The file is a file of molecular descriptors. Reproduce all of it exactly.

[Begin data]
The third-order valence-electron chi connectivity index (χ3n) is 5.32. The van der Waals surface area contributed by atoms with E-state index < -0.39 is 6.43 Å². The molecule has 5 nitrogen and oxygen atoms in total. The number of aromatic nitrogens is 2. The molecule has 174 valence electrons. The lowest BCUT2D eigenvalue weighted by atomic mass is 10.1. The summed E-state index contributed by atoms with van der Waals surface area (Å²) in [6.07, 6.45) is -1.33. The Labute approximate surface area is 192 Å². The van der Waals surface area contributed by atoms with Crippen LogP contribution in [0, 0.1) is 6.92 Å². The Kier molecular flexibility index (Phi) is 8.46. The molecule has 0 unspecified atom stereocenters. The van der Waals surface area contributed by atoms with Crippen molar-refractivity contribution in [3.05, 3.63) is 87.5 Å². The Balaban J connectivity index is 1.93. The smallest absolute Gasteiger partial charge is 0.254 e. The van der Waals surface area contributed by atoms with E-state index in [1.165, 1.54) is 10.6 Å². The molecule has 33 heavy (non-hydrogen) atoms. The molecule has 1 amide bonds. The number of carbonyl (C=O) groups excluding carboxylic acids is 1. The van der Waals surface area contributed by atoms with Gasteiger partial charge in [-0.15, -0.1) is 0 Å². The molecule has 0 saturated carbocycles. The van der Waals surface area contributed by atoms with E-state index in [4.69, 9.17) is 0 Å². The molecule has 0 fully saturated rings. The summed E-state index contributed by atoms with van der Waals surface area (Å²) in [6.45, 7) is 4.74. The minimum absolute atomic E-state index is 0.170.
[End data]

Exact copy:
The third-order valence-electron chi connectivity index (χ3n) is 5.32. The van der Waals surface area contributed by atoms with E-state index < -0.39 is 6.43 Å². The molecule has 5 nitrogen and oxygen atoms in total. The number of aromatic nitrogens is 2. The molecule has 174 valence electrons. The lowest BCUT2D eigenvalue weighted by atomic mass is 10.1. The summed E-state index contributed by atoms with van der Waals surface area (Å²) in [6.07, 6.45) is -1.33. The Labute approximate surface area is 192 Å². The van der Waals surface area contributed by atoms with Crippen LogP contribution in [0, 0.1) is 6.92 Å². The Kier molecular flexibility index (Phi) is 8.46. The molecule has 0 unspecified atom stereocenters. The van der Waals surface area contributed by atoms with Crippen molar-refractivity contribution in [3.05, 3.63) is 87.5 Å². The Balaban J connectivity index is 1.93. The smallest absolute Gasteiger partial charge is 0.254 e. The van der Waals surface area contributed by atoms with E-state index in [1.165, 1.54) is 10.6 Å². The molecule has 33 heavy (non-hydrogen) atoms. The molecule has 1 amide bonds. The number of carbonyl (C=O) groups excluding carboxylic acids is 1. The van der Waals surface area contributed by atoms with Gasteiger partial charge in [-0.15, -0.1) is 0 Å². The molecule has 0 saturated carbocycles. The van der Waals surface area contributed by atoms with E-state index in [4.69, 9.17) is 0 Å². The molecule has 0 fully saturated rings. The summed E-state index contributed by atoms with van der Waals surface area (Å²) in [6.45, 7) is 4.74. The minimum absolute atomic E-state index is 0.170.